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Thread: Restoration - Wheeler & Wilson #8

  1. #11
    Super Member SteveH's Avatar
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    I cleaned the stitch length regulator slide and arm.
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    but it really made it look funny with the rest of the feed mechanism..
    Here begins the slippery slope of restoration...
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    I decided to remove and clean the feed system, I am glad I did..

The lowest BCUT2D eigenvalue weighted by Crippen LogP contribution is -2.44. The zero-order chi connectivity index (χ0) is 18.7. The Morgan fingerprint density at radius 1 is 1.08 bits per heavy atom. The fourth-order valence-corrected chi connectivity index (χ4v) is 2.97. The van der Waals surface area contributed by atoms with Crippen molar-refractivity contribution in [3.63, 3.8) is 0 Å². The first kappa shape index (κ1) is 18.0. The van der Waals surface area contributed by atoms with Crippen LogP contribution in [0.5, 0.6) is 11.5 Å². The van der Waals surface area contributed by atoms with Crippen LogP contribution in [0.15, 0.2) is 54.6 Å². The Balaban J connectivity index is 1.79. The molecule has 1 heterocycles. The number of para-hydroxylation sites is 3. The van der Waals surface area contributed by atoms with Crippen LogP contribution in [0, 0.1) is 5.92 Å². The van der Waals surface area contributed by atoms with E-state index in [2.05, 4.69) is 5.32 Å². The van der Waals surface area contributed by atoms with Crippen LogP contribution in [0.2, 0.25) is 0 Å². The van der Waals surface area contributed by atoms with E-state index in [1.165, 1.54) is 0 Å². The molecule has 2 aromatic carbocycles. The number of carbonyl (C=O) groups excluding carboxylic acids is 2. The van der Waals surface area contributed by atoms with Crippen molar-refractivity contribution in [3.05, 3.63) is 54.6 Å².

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    here is my favorite part of the feed mechanism. I just like twisted steel.
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    and that lead me to decide to remove the bobbin holder
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    and that lead me to decide to remove rotating hook mechanism ...
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    THIS required a certain sequence of removal to accomplish. I figure most folks will not want to see the whole step by step tear down, i'll just show the results of removing the whole feed dog mechanism and rotary hook assembly.

    Here is the collection of parts prior to cleaning. (minus the regulator arm cleaned earlier)
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    and after cleaning
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  2. #12